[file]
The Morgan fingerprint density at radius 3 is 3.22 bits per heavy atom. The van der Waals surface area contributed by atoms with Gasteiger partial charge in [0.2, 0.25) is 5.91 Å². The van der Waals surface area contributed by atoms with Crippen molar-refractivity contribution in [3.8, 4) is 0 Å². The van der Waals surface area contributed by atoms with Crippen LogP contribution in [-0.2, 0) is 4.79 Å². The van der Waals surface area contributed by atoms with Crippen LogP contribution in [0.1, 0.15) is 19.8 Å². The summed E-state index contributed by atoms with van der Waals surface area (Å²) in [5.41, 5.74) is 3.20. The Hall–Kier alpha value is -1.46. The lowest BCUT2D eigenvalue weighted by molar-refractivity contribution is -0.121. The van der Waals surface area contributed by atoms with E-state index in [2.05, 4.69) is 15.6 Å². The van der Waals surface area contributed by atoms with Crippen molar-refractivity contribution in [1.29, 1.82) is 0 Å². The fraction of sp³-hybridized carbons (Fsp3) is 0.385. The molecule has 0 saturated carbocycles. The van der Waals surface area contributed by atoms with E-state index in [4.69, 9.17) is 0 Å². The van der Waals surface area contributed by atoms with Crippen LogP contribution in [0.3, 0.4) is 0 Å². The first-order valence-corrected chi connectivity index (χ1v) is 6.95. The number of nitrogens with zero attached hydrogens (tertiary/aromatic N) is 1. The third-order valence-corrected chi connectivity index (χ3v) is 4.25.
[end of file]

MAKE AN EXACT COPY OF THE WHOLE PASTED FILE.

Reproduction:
The Morgan fingerprint density at radius 3 is 3.22 bits per heavy atom. The van der Waals surface area contributed by atoms with Gasteiger partial charge in [0.2, 0.25) is 5.91 Å². The van der Waals surface area contributed by atoms with Crippen molar-refractivity contribution in [3.8, 4) is 0 Å². The van der Waals surface area contributed by atoms with Crippen LogP contribution in [-0.2, 0) is 4.79 Å². The van der Waals surface area contributed by atoms with Crippen LogP contribution in [0.1, 0.15) is 19.8 Å². The summed E-state index contributed by atoms with van der Waals surface area (Å²) in [5.41, 5.74) is 3.20. The Hall–Kier alpha value is -1.46. The lowest BCUT2D eigenvalue weighted by molar-refractivity contribution is -0.121. The van der Waals surface area contributed by atoms with E-state index in [2.05, 4.69) is 15.6 Å². The van der Waals surface area contributed by atoms with Crippen molar-refractivity contribution in [1.29, 1.82) is 0 Å². The fraction of sp³-hybridized carbons (Fsp3) is 0.385. The molecule has 0 saturated carbocycles. The van der Waals surface area contributed by atoms with E-state index in [4.69, 9.17) is 0 Å². The van der Waals surface area contributed by atoms with Crippen LogP contribution in [0.3, 0.4) is 0 Å². The first-order valence-corrected chi connectivity index (χ1v) is 6.95. The number of nitrogens with zero attached hydrogens (tertiary/aromatic N) is 1. The third-order valence-corrected chi connectivity index (χ3v) is 4.25.